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Felinexpress.com Home > Cat Breeds > Ragamuffin

Ragamuffin

Ragamuffin Cat Breed

src:wikipedia. Black & White Ragamuffin

Ragamuffin Description

Ragamuffins are substantial cats both in personality and size. Males are on average 15lb - 20lb and females 8lb - 15lb. They have sweet faces resulting from the combination of the size and shape of their eyes and their puffy whisker pads. Slow to reach physical maturity, they achieve full growth around 4 to 5 years of age. Their plush, rabbit-like coats are medium length, mat resistant, and easy to care for. Ragamuffins come in any coat color and pattern.

In demeanor they are often said to be dog-like due to how friendly and affectionate they are towards people. Do not let your Ragamuffin run loose outside. They are too gentle-natured to fare well outdoors without supervision. Ragamuffins in general will get along with other household pets. They need a lot of attention and should have a cat companion if they are going to be alone for long periods of the day.

Ragamuffin history

In the 1960's Anne Baker, a breeder of Persians, came across a stray angora-type cat named Josephine that had been fed by one of her neighbors. This cat's kittens gained a reputation for their exceptionally sweet nature and a habit of going limp when hugged. Gathering as many of these kittens as possible, Anne started a breeding program to preserve this personality. Mrs. Baker registered and patented the Ragdoll name and franchised out the breeding stock under strict contracts. She founded the International Ragdoll Cat Association to further this aim. Many strains were developed under Anne Baker's guidance of the IRCA. Honeybear, Cherubim Cats, Ragdolls, Miracle Ragdolls, Doll Babies, Baby Dolls, Shu Schoos, Catenoids and Little Americans to name a few. This continued until 1975. Anne Baker is reported to have started behaving in an increasingly eccentric manner. Due to this, a group of breeders left the organization to gain mainstream recognition for their cats. This group developed the Ragdoll standard that is accepted today by many cat registries.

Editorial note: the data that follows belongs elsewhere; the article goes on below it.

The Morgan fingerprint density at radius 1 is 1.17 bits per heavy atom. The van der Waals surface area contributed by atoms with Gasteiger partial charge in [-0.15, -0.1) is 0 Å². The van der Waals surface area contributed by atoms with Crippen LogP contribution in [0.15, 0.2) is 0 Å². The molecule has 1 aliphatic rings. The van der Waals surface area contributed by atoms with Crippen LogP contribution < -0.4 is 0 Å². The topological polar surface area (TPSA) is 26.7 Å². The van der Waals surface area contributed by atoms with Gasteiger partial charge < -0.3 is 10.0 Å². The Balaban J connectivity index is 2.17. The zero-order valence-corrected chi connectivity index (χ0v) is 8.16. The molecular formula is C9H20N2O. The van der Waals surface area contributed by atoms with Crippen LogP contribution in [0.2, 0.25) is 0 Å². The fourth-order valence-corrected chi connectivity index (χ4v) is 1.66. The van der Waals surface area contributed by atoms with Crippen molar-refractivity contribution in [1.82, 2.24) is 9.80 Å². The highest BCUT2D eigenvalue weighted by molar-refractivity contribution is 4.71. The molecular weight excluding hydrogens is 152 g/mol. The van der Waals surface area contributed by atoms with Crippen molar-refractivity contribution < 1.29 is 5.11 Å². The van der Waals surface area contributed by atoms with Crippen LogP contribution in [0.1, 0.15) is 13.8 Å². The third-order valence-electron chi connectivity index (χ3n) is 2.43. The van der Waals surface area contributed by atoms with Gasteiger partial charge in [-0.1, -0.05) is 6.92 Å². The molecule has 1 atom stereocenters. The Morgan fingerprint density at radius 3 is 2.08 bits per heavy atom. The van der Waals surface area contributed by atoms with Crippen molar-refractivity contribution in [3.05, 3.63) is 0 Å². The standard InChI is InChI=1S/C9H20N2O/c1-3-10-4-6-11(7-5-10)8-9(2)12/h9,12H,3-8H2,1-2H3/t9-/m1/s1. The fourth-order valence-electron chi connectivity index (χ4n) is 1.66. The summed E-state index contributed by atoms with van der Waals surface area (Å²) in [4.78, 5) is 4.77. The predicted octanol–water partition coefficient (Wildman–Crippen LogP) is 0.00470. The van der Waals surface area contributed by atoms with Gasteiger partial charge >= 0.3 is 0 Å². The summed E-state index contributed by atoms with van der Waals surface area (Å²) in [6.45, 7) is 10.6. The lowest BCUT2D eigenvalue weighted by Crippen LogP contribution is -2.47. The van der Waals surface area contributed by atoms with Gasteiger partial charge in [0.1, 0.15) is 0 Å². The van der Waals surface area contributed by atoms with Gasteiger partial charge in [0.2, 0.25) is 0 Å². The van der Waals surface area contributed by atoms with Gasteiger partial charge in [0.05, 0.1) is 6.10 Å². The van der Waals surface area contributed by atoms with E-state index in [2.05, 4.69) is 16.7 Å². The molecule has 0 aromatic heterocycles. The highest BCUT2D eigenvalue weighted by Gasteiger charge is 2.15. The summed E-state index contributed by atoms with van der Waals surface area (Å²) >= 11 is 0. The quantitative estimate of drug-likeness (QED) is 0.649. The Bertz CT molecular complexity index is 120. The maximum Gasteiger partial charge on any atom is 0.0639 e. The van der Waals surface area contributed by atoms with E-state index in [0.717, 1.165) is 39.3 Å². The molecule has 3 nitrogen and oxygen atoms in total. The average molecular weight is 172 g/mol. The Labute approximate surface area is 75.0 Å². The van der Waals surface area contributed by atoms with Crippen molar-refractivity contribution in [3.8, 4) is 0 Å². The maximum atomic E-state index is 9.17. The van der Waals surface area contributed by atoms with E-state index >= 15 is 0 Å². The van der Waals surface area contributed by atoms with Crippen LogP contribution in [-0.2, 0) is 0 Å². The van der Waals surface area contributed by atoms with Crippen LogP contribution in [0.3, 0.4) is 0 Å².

In 1993 a second group, including Janet Klarmann, Judith Morrison, Curt Gehm and Kim Clark broke away. They were concerned about the health of the breed, particularly hypertrophic cardiomyopathy. Initially out-crossing this original Ragdoll stock with Persian, Himalayans, and Domestic Long-haired cats they founded the Ragamuffin breed. Careful stewardship over the nineteen years since has established the distinct, healthy, and personable cat's standard which breeds true.

Ragamuffins Now

Ragamuffin breeders and owners are a growing and dedicated community. There are two dozen or more catteries in the United States. The United Kingdom boasts a dozen, and numbers are growing in Europe. The ACFA accepted the breed in the experimental category in 1994 and moved the Ragamuffin to Championship status in 2001. The CFA recognized the Ragamuffins first as Miscellaneous Class in 2003. They advanced to Championship status in February of 2011.  Ragamuffins have been showing well in the CFA in 2012. The CCA recognized Ragamuffins for championship in 2012.

Other groups that have recognized Ragamuffins are:

  • The World Cat Federation
  • The American Association of Cat Enthusiasts
  • United Feline Organization
  • Cat Fanciers' Federation
  • ICE (International Cat Exhibitors) in the USA and Japan
  • OERCC (Oesterreichischer Royal-Cat-Club) in
  • Austria/Europe
  • GCCF in the United Kingdom

Mary Anne Miller is a free lance writer, website content provider and member of The Cat Writers’ Association.

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Persian Cats

Persian cats prefer staying relatively quiet. They are docile, loving cats.


Ragdoll

Ragdoll cats prefer to stay low to the ground, rather than in high places


Ragamuffin

Ragamuffins are calm and can handle most types of child’s play